I feel that it is important that I credit this philosophy to my voice teacher, Karen Huffstodt, who helped me develop it. Karen adopted this core teaching philosophy from David Jones, who in turn learned it from Allen Rogers Lidquest. Lidquest’s philosophy of teaching was as follows:

“We teach the entire person, not just the voice. It is critical to work with a joyful and positive attitude, making learning a positive experience.”

– Allan Roger Liindquest

It is not only the whole body that tightens up to stress but also stress hinders the mind’s ability to feel ready to explore within a feeling of safety. Thank you, Karen, for teaching me in such a way, as it taught me to explore how to redefine the design questions altogether.

Interior Design Portfolio

UES NYC Apartment Reno, Decoration & Staging

Out of 2020 I finished my first full apartment design, renovation, and staging under my own label. Though I know this is a small accomplishment to some, it is something I am very proud of! And there were many fun design challenges in the process.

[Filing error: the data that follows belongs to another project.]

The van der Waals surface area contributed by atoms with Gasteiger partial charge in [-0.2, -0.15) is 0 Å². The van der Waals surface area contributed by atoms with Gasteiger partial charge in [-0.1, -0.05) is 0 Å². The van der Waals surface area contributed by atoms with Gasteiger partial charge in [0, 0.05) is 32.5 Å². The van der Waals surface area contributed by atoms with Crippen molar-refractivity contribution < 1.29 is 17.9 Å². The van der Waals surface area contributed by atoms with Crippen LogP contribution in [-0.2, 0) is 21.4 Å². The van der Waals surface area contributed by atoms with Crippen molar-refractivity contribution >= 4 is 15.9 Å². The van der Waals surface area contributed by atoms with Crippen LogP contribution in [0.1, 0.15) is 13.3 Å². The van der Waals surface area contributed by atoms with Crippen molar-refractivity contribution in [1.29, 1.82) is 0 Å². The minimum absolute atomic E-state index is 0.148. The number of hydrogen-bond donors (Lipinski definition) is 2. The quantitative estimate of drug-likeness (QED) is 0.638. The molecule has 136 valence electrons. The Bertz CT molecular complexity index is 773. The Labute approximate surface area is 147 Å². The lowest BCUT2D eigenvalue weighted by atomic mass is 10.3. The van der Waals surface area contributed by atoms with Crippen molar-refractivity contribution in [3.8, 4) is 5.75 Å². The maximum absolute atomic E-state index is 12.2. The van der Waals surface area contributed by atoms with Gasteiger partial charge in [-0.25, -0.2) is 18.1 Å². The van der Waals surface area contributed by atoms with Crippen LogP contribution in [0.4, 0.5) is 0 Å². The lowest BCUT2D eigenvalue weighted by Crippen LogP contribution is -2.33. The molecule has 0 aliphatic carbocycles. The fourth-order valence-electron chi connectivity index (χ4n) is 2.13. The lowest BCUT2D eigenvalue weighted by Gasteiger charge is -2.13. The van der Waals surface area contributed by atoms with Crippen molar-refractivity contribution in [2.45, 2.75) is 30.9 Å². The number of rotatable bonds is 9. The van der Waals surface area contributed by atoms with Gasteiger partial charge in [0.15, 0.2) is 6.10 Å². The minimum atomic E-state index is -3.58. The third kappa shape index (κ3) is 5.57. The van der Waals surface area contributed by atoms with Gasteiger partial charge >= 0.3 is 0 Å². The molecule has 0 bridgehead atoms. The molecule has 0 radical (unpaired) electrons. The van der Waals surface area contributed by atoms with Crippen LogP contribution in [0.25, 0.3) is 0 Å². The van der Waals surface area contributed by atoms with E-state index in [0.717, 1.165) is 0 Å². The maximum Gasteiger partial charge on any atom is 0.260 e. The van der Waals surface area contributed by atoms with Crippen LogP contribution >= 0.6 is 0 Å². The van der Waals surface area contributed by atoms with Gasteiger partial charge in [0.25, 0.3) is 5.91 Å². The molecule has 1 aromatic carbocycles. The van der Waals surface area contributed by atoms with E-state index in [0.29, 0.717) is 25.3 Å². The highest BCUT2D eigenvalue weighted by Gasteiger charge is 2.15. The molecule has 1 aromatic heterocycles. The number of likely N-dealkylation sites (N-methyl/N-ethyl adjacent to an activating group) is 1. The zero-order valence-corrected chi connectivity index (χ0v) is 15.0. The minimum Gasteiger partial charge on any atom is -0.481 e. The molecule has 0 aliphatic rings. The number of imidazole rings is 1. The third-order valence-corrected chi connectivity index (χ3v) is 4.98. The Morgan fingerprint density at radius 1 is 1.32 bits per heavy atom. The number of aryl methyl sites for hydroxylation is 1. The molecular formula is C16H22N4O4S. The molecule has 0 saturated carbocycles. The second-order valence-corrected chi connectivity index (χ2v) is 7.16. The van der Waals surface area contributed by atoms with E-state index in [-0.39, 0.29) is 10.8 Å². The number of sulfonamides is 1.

The Home Office

The part of the apartment I truly covet, second only to the kitchen: the home workspace. But this workspace has a few tricks. Scroll down to see the Murphy bed in action!

I know, I know: we’ve all seen enough of our own home work station. That being said, this one has a few tricks, not to mention it was a perfect desk to work at while we were staging the apartment. From firsthand experience, this desk makes a wonderful flower arranging station (which is also a great way to decompress from the stress involved in a construction project). Complete with task lighting from a pendant above the outlet and data ports to the left, this is truly a flexible work station/crash pad that is ready for any of your living requirement surprises through the next few years.

And You Thought It was Just a Desk…